4. Understand your MVP. The Minimum Viable Product is the most basic version of your product that a customer will pay you for. No matter what size your organisation, the Lean Startup model is an excellent approach to take when developing new technology when there is uncertainty involved, as there almost always is. Ensure that your technical partner understands your MVP, and that it is likely to evolve as you test it and get feedback. The faster you can deliver a prototype, the sooner you can find out if it’s something people will pay for. Avoid any functionality that isn’t absolutely core to the most basic version of your idea, then test it with potential customers and find out if they’re willing to pay for it. If not, try and find out why and let this guide the next iteration of your MVP. The Lean Startup by Eric Ries is a must-read on this subject.

    Just a few more features and I'm ready to start looking for customers.

    “Just a few more features and I can start looking for customers.”

  5. Follow a clearly defined process. Good software development teams will always use a highly process-driven approach to deliver for you. Whether you use an ‘agile’ project approach where short ‘sprints’ of development are delivered every 2-4 weeks for review and approval, or a more traditional ‘waterfall’ approach where everything is defined at the beginning and delivered over time, or a mix of these approaches that enables changes in requirements to be easily integrated into the process, make sure the approach will result in you having maximum visibility and control over what’s going on.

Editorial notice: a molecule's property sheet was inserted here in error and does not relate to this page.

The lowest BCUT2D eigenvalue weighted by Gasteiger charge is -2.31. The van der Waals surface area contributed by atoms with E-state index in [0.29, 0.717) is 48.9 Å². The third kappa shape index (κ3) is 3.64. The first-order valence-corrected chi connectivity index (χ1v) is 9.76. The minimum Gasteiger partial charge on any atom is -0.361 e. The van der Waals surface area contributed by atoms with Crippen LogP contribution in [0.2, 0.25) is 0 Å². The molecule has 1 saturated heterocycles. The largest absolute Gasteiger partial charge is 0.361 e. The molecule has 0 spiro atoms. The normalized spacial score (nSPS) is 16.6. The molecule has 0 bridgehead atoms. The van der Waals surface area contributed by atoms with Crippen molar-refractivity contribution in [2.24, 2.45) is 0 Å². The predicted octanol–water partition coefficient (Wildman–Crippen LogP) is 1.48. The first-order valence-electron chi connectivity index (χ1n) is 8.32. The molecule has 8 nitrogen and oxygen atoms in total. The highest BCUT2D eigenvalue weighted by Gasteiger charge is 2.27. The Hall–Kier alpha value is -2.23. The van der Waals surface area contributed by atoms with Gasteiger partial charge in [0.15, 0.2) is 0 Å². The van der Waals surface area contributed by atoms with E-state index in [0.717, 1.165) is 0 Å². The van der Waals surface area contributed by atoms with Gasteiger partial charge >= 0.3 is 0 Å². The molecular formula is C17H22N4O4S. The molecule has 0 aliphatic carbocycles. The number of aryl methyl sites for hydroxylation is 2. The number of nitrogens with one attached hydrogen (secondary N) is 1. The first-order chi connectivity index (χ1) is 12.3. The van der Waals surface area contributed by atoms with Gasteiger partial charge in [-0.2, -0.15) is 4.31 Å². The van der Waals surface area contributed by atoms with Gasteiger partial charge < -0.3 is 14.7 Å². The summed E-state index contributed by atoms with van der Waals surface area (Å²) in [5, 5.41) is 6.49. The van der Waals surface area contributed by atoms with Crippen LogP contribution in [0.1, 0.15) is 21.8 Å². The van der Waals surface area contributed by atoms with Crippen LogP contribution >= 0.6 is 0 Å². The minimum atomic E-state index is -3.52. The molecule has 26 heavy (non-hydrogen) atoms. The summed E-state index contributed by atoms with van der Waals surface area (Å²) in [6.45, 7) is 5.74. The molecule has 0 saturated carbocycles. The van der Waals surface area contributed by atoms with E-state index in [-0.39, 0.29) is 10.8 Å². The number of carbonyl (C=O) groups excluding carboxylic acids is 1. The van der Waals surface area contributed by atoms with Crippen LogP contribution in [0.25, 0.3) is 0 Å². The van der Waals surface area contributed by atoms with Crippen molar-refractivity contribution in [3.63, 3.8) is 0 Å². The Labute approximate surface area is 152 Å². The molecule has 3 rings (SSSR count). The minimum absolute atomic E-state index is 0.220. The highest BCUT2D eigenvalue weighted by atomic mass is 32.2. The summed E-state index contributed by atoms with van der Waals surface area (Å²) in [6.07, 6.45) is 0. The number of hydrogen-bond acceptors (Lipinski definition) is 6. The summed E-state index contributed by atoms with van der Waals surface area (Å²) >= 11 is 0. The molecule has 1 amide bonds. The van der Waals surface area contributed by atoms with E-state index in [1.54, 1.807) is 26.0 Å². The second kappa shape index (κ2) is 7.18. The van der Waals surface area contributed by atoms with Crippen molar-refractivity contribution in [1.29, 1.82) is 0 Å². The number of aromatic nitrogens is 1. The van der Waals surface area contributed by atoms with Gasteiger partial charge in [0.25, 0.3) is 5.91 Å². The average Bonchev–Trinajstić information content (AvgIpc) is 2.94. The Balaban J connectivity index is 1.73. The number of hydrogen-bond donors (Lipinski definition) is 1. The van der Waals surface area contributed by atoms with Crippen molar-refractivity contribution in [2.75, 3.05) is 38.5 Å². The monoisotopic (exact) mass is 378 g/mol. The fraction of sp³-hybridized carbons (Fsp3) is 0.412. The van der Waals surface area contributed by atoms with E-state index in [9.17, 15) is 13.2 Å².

6. Understand your role. You should take an active and constant interest in progress, without meddling with the team and preventing them from getting on with the job. Don’t allow technical people to bombard you with jargon and words you don’t understand – make sure terminology is explained so you understand the concepts being discussed, but try to strike a balance between seeking explanations and driving the tech guys insane with questions that they’re answering while they could be coding. Another option is to hire a third party technical consultant to act as a second set of eyes to review what’s being delivered. Be warned: sometimes these consultants can be looking for an opportunity to embed their preferred development partner rather than evaluating your existing team – there may even be a kickback in it for them. Be on the lookout for this and make sure they’re giving good, impartial advice and guidance.